Assessing the robustness of sisVIVE in a Mendelian randomization study to estimate the causal effect of body mass index on income using multiple SNPs from Understanding Society
The “some invalid, some valid instrumental variable estimator” (sisVIVE) is a lasso‐based method for instrumental variables (IVs) regression of outcome on an exposure. In principle, sisVIVE is robust to some of the IVs in the analysis being invalid, in the sense of being related to the outcome variable through pathways not mediated by the exposure. In this paper, we consider the application of sisVIVE to a Mendelian randomization study in which multiple genetic variants are used as IVs to estimate the causal effect of body mass index on personal income in the presence of unobserved confounding. In addition to analyzing data from the large‐scale longitudinal household survey Understanding Society, we conduct a simulation study to (a) assess the performance of sisVIVE in relation to that of competing robust methods like “MR‐Egger” and “MR‐Median” and (b) identify scenarios under which its absolute performance is poor. We find that sisVIVE outperforms alternative robust methods, in terms of mean‐square error, across a wide range of scenarios, but that its performance is poor in absolute terms when the presence of indirect pleiotropy leads to failure of the “InSIDE” condition, which is not explicitly required for identification. We argue that this is because the consistency criterion for sisVIVE does not identify the true causal effect when InSIDE fails.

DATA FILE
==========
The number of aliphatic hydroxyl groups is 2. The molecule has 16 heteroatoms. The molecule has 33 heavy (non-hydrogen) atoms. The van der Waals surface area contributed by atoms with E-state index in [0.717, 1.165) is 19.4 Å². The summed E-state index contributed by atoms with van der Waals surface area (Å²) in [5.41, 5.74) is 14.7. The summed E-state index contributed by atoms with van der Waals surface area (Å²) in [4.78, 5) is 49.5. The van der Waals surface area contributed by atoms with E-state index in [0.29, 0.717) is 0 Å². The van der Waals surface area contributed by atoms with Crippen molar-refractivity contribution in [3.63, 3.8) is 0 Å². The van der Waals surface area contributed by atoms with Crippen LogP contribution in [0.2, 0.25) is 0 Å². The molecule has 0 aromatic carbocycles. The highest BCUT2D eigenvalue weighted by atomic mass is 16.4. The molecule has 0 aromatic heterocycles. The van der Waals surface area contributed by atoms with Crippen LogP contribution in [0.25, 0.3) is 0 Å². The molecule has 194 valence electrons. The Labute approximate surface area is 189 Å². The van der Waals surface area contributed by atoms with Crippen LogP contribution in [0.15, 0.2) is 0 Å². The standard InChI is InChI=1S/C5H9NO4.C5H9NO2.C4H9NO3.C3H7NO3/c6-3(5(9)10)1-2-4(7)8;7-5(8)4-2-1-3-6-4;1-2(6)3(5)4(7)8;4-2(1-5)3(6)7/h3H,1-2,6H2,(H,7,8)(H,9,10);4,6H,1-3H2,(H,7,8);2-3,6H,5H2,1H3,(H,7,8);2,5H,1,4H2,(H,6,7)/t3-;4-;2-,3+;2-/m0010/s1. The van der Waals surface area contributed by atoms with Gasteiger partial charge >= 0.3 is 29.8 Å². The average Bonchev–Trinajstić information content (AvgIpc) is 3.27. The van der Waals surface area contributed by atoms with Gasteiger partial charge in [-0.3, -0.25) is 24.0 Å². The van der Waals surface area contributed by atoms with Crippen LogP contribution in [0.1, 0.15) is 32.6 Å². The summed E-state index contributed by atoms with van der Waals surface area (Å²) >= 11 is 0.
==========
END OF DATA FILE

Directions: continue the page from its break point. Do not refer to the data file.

Statistics in Medicine
Volume and page numbers
38 , 1529 -1542
Open Access; © 2018 The Authors. Statistics in Medicine Published by John Wiley & Sons Ltd.; This is an open access article under the terms of the Creative Commons Attribution License, which permits use, distribution and reproduction in any medium, provided the original work is properly cited.